Some strains of Bacillus tburingiensis are also known to have activity against nematodes, including plant-parasitic species. Zuckerman et al. (1993) report efficacy of a strain against Meloidogyne incognita (Kofoid and White) Chitwood, Ratylencbus reniformis Linford and Oliveira, and Pratylenchus penetrans Cobb in field and glasshouse trials. The body openings of these nematodes are too small to permit the ingestion or other ingress of the bacterium, and Zuckerman et al. (1993) suggest that the mode of action is either a beta exotoxin (Prasad et al. 1972; Ignoffo and Dropkin 1977) or a delta endotoxin released following bacterial cell lysis. A strain of B. thuringiensis with a nematotoxic delta endotoxin is the subject of a European Patent Application by Mycogen Corporation of San Diego, California (Zucherman et al. 1993).

     Fungi That Affect Plant-Parasitic Nematodes

          Many fungi attack nematodes in the soil (Barron 1977; Stirling 1991). Numerous species have been reported from all types of soils. The taxonomy of the group has been subject to revision, and the generic names recognized in Stirling (1991) are used here (Van Driesche & Bellows 1996).

          Some nematophagous fungi are endoparasitic in nematodes. Among these are genera which reproduce through motile zoospores (e.g., Catenaria anguillulae Sorokin, Lagenidium caudatum Barron, Aphanom.yces sp.), which generally appear only weakly pathogenic in healthy nematodes (Stirling 1991). Other endoparisitic fungi possess adhesive conidia, and the infection process begins when conidia adhere to a nematode's cuticle (e.g., the genera Vellicillium, Drechmeria,Hirsutella, Nematoctonuss). In Nematoctonus spp.,the germinating spores secrete a nematotoxic compound which causes rapid immobilization and death of nematodes (Giuma et al. 1973). A few species (Catenaria auxila [Kuhn] Tribe, Nematophthora gynophila Kerry and Crump) parasitize adult females or nematode eggs rather than juveniles.

          Other fungi capture nematodes through use of special trapping stmctures, and have been termed "predatory." Among the more common of these fungi are species in such genera as ,Monacrosporium, Arthrobotrys, and Nematoctonus. These fungi consist of a sparse mycelium, modified to form organs capable of capturing nematodes. These organs include adhesive structures, such as adhesive hyphae, branches, knobs, or nets (Stirling 1991). There are also nonadhesive rings, the cells of which expand when touched on their inner surface, constricting the interior of the ring and trapping nematodes. Most of these fungi are not specific and attack a wide range of nematode species. They are widely distributed (Gray 1987, 1988) and most are capable of saprotrophic growth, but often appear limited in this phase in the soil. Many soils suppress the growth of these fungi (a condition called soil fungistasis or mycostasis). This is possibly due to two different causes. Mankau (1962) concluded that a water-diffusible substance was responsible for inhibited germination in tests of soil from southern California (U.S.A.). Other studies have indicated increased activity following soil amendments with nutrients (Olthof and Esrey 1966) or organic material (Cooke 1968), which implies fungistasis may be a result of resource limitation. Following saprotrophic growth, formation of trapping structures occurs which is apparently stimulated by nematodes (Nordbring-Hertz 1973; Janssen & Nordbring Hertz 1980). Stirling (1991) suggests that this phase of predacious activity is followed by diversion of resources to reproduction, followed by a relatively dormant phase (Van Driesche & Bellows 1996).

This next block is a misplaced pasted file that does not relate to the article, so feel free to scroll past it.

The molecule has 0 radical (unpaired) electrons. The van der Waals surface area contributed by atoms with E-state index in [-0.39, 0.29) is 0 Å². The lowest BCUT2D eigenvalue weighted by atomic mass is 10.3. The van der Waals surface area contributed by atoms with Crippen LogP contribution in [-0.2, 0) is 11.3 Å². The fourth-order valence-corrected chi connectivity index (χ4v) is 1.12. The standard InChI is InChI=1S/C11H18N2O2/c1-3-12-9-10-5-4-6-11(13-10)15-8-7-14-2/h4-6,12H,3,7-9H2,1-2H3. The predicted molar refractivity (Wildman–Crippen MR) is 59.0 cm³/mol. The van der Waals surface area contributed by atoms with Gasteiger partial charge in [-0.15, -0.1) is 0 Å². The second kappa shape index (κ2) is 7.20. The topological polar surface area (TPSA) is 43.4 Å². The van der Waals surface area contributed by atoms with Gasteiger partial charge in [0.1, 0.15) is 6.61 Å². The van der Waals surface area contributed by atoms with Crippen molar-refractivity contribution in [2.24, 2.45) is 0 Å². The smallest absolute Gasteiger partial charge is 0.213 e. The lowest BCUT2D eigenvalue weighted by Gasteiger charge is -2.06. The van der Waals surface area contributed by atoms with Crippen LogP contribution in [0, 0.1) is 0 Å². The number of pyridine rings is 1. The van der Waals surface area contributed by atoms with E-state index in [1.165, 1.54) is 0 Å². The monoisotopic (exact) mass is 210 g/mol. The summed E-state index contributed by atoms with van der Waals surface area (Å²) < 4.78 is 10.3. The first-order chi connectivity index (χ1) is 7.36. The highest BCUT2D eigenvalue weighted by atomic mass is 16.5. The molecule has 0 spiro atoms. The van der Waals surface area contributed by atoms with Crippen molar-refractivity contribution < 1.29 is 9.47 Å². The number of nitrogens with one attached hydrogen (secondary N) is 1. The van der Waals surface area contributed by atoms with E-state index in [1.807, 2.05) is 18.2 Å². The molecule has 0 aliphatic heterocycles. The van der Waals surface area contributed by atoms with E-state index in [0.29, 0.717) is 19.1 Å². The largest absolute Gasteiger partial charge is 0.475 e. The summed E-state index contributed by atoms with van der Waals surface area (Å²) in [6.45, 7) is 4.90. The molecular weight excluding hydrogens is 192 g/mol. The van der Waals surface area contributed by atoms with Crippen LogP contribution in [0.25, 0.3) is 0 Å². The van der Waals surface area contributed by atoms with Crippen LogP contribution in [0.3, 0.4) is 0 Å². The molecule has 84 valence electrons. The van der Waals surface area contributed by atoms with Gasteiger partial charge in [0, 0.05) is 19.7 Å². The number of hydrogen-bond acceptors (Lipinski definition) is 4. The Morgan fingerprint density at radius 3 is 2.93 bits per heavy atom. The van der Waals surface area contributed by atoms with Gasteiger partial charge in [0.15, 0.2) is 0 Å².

Other fungi are facultatively parasitic on nematodes. Of the few of these fungi that are significant pathogens of root knot and cyst nematodes, Verticillium spp, are among the most important. These fungi can parasitize nematode eggs, and Verticillium chlamydosporium Goddard plays a major role in limiting multiplication of Heterodera avenae Wollenweber in English cereal fields (Kerry et at. 1982a,b). Paecilomyces lilacinus (Thom) Samson parasitizes eggs of Meloidogyne incognita (Jatala et al. 1979) and Heterodera zeae Koshy, Swarup, and Sethi (Dunn 1983; Godoy et al. 1983). Dactylella oviparasitica Stirling and Mankau, a parasite of Meloidogyne eggs, is thought to be at least partially responsible for the natural decline of root-knot nematodes in Californian peach orchards (Stirling et al. 1979).

     Predacious Nematodes That Affect Plant-Parasitic Nematodes